Sometimes, I find solitude within; I block out everything and everyone around me - even her. She doesn’t understand. How can she. I love here - I hate her.
Dawn turns and sees me across the room. I drop my purse in time to catch her as she hurls herself into my arms. “Hi, Mom, Hi Mom,” begins a rush of conversation that will only end when she falls into exhausted sleep sometime tonight.
“Hi kiddo, how’s my punkin today?”
“Fine - Linda hit me and I hit her back and we gotta frog and he got loose and Mrs. Barrett jumped on the chair, and..., and..., and...” we echoed down the hall - the child’s soliloquy, my heels and an occasional uh-huh from me.
The ride home was one long sentence for Dawn. Fortunately, she seemed content with an occasional uh-huh, and I retreated to a quiet corner of my mind.
Home, and just in time. The clouds had just begun to dump the weatherman’s 20% on us. We ran into the apartment and Dawn ran to the window. “Can I go out, Mom, please? It’s a warm rain not a cold rain. Can I? Mom? Please?”
No is on my lips, but I’m not ready for that battle yet. I look at her. She is like a colt champing at the bit, in need of a good run. Maybe it will tire her out sooner. Maybe it will make the evening smoother. Maybe. So, I say, “Yes, go change clothes.” I do the same and run to the kitchen to put leftovers in a low oven. All the while Dawn runs back and forth from the kitchen to the door urging my haste. Finally, hand in hand, we’re off. Umbrella was for appearances sake, we’d find the biggest puddles and jump in the middle to see how high they’d splash. Dawn ran ahead – always in a hurry, the incessant chatter had subsided. She’d lift her face to the heavy clouds and open her mouth and then look at me and say, “Look, Mom, God’s giving me a drink.”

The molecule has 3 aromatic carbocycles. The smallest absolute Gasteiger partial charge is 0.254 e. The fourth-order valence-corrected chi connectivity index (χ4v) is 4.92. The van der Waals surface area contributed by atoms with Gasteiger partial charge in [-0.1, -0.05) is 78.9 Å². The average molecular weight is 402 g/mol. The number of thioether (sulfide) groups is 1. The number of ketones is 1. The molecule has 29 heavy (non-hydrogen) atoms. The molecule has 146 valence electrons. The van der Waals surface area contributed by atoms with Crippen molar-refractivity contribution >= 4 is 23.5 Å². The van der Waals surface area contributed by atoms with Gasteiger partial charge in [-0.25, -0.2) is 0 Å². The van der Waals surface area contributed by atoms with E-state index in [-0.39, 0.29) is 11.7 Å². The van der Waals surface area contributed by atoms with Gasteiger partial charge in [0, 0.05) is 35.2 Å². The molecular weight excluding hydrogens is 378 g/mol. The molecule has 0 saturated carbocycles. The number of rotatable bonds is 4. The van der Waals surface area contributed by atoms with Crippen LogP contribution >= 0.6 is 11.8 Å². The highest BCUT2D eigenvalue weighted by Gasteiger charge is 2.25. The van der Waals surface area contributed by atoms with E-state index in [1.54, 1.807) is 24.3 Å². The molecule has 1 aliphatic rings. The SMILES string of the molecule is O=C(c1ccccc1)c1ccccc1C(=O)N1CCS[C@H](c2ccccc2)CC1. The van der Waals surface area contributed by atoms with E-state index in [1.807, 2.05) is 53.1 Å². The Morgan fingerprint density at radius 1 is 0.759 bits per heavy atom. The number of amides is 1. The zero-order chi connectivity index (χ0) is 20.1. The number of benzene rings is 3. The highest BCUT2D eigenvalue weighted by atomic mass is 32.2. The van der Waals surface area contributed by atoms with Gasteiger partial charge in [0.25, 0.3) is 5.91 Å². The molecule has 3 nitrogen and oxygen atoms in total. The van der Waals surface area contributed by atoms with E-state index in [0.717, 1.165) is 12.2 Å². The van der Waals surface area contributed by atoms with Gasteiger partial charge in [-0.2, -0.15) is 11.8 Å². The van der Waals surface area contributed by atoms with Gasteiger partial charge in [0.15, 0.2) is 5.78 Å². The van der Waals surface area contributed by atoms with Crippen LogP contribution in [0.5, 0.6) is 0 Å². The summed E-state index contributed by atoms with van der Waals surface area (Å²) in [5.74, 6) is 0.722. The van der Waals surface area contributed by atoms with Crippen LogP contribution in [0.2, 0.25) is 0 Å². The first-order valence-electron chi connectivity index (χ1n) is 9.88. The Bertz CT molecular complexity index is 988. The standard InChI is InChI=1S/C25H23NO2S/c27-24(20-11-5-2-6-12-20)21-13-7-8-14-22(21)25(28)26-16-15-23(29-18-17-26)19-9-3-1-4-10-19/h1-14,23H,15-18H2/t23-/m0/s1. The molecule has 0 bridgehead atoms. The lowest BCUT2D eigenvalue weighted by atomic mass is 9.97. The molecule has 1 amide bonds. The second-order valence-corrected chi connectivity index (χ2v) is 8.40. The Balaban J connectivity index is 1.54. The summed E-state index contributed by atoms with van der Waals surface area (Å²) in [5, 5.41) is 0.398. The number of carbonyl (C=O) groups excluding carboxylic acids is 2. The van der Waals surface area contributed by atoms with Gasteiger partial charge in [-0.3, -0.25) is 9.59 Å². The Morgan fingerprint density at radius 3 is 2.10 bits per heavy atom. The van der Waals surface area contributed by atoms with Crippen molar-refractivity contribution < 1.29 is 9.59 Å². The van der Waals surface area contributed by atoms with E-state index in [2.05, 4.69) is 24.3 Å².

“Not to mention a bath.” I’d say, taking her hand as we rounded the bend back towards home. The sky had darkened; the rain was no longer warm.
A hot shower and a dry gown later, I started a roaring fire. Supper was a bowl of leftover casserole, crusty bread with butter, a cup of tea for me and cocoa for Dawn. We ate off trays by the hearth warming ourselves outside and in.
Before I knew it, it’s past 8 o’clock. “Bedtime kiddo.
“No. I don’t want to go to bed. I’m not sleepy.
“I know you don’t want to go, but it’s bedtime just the same. Let’s go.”
“Well, I won’t sleep. I won’t; I’ll scream; I want to stay up. I want...I want...I want...” and so it began. Same song, one thousandth verse.
“No, Dawn, it’s late Dawn. You know the rules, Dawn. We talked about them with Dr. Wilson. Time out Dawn, you must go to your room.” I tried hard to follow the psychologist’s suggestions. I schooled my voice and made it even and calm. “Come on Dawn. I’ll tuck you in and read you a story.”
She broke away, ran to her room and slammed the door. I could hear each glass figurine as it shattered against the wall. I can’t go in. The psychologist said her room is hers, and so I stay outside and listen. In the past I paddled, took privileges, yelled, and physically held her still, all to no avail. His way is no better, but no worse except for the mess I will have to clean up sooner or later.